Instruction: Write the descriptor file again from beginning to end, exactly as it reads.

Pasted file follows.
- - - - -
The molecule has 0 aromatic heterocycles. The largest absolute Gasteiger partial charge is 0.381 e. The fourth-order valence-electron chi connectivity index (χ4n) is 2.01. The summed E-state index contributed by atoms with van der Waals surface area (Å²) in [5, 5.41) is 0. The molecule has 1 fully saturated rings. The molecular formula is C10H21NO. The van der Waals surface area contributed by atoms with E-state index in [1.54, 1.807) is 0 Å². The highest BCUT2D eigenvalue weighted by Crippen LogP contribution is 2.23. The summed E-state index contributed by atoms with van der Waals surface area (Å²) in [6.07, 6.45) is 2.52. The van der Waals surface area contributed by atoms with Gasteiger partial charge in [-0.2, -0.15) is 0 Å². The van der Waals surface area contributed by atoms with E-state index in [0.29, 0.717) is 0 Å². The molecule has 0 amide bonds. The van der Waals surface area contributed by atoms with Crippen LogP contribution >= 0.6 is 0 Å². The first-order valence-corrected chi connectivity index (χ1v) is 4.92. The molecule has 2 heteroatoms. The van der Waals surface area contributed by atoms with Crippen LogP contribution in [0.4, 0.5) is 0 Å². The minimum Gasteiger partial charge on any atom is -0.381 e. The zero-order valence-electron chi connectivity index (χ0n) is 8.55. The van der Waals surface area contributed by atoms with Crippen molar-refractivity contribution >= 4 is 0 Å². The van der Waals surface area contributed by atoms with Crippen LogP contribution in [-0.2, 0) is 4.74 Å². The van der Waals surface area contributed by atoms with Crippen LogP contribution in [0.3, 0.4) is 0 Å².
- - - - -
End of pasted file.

The molecule has 0 aromatic heterocycles. The largest absolute Gasteiger partial charge is 0.381 e. The fourth-order valence-electron chi connectivity index (χ4n) is 2.01. The summed E-state index contributed by atoms with van der Waals surface area (Å²) in [5, 5.41) is 0. The molecule has 1 fully saturated rings. The molecular formula is C10H21NO. The van der Waals surface area contributed by atoms with E-state index in [1.54, 1.807) is 0 Å². The highest BCUT2D eigenvalue weighted by Crippen LogP contribution is 2.23. The summed E-state index contributed by atoms with van der Waals surface area (Å²) in [6.07, 6.45) is 2.52. The van der Waals surface area contributed by atoms with Gasteiger partial charge in [-0.2, -0.15) is 0 Å². The van der Waals surface area contributed by atoms with E-state index in [0.29, 0.717) is 0 Å². The molecule has 0 amide bonds. The van der Waals surface area contributed by atoms with Crippen LogP contribution >= 0.6 is 0 Å². The first-order valence-corrected chi connectivity index (χ1v) is 4.92. The molecule has 2 heteroatoms. The van der Waals surface area contributed by atoms with Crippen LogP contribution in [0.4, 0.5) is 0 Å². The minimum Gasteiger partial charge on any atom is -0.381 e. The zero-order valence-electron chi connectivity index (χ0n) is 8.55. The van der Waals surface area contributed by atoms with Crippen molar-refractivity contribution >= 4 is 0 Å². The van der Waals surface area contributed by atoms with Crippen LogP contribution in [-0.2, 0) is 4.74 Å². The van der Waals surface area contributed by atoms with Crippen LogP contribution in [0.3, 0.4) is 0 Å².